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US Health Officials Warn Public to Remain Vigilant Against Flu


Mexican officials lowered the alert level for influenza A H1N1, commonly called swine flu, Monday, as the number of cases seems to be ebbing. The World Health Organization has confirmed over 2,000 cases of the virus in about 22 countries. Although health officials say it now appears less lethal than once feared, they say countries must continue to act with vigilance.

US schools cautiously reopen

U.S. schools have begun to reopen after some had been closed when a few children tested positive for the influenza A H1N1.

But health officials say people should continue to take basic precautions against the virus known as the swine flu, such as washing their hands and covering their mouths for a cough or sneeze.

Assistant surgeon general at the U.S. Centers for Disease Control and Prevention, Rear Admiral Mitchell Cohen, says it is still too soon to tell how virulent this strain of influenza will be.

"We're at a point in time where the next few days to weeks will give us a great deal of information," Cohen said. "It's not a time of year when influenza is generally easily transmitted - this is the end of the influenza season."

Cohen briefed members of the senate staff and reporters this week in Washington on progress made at the local, state and federal level. "We're primarily focusing on efforts to try to interrupt transmission and to reduce severity."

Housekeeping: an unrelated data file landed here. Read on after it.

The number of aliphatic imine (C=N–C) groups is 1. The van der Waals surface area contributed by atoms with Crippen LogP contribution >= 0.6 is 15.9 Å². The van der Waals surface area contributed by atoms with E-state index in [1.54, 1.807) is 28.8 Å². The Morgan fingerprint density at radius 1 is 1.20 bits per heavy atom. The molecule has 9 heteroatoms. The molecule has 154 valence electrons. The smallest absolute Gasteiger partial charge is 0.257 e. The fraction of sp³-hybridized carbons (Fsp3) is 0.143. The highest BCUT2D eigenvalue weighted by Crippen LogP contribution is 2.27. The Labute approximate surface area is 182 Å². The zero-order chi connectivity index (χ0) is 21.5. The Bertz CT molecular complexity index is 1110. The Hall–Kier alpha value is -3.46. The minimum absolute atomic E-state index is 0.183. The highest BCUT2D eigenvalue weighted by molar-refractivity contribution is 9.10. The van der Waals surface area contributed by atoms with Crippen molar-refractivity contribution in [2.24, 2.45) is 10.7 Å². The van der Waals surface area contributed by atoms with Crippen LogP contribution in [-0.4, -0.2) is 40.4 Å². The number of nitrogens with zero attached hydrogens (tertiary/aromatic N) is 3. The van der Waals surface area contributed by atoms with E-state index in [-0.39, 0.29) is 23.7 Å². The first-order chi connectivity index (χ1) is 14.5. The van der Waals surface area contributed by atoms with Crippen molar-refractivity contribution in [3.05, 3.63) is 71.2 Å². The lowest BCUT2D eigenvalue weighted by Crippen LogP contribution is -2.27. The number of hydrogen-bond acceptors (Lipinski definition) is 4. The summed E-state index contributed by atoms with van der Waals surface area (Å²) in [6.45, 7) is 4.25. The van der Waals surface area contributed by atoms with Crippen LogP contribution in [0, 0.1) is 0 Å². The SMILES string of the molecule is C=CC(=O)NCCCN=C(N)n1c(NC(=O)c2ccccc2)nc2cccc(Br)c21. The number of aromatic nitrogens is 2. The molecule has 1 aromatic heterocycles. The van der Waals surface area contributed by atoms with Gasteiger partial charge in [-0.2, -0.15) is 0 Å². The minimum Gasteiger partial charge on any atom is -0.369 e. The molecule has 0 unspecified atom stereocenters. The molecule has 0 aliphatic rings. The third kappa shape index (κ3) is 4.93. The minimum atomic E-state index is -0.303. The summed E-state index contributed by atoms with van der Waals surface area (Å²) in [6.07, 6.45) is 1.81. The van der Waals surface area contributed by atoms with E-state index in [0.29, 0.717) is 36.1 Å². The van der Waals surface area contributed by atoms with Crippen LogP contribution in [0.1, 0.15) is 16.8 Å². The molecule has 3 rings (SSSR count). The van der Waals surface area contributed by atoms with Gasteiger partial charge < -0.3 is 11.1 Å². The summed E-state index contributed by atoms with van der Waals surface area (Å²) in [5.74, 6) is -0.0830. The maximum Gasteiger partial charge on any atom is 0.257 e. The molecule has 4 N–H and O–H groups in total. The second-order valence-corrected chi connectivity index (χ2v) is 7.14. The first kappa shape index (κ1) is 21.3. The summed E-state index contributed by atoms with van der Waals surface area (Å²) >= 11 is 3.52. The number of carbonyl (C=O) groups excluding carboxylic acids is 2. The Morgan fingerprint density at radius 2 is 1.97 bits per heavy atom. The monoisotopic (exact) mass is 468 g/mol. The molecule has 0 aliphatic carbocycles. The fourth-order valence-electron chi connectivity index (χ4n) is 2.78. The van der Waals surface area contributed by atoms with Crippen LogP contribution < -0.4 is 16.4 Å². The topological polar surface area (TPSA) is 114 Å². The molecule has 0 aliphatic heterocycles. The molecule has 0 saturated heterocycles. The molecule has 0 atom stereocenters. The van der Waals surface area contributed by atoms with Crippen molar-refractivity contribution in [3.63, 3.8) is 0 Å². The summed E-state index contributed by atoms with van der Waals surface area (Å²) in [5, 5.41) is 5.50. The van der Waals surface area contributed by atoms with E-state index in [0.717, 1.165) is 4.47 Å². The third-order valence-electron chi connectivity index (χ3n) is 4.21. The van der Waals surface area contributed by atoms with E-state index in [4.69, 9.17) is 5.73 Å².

Face mask, hand sanitizer gel supplies low

Bruce Frishman says he has sold almost all of the hand sanitizer gel. The president of a local pharmacy and medical supply store shows his shelves, depleted by cautious customers.

The store is sold out of all face masks, which can be seen occasionally on the streets.

"We've just been flooded with phone calls requesting, primarily masks, everything from individual customers to nursing agencies, police departments, any healthcare professionals - everyone looking for masks," Frishman said.

Frishman says he is not sure when he will be able to re-stock.

Will H1N1 return during winter season?

For Mitchell Cohen, the real question is whether this strain of influenza will recur.

"Previous pandemics often started off with an early phase, often a phase that was mild - that then came back in a seasonal timeframe that was more severe," Cohen said.

World Health Organization officials are looking at the Southern Hemisphere, where it is feared the flu will spread, and possibly mutate, during the winter season.

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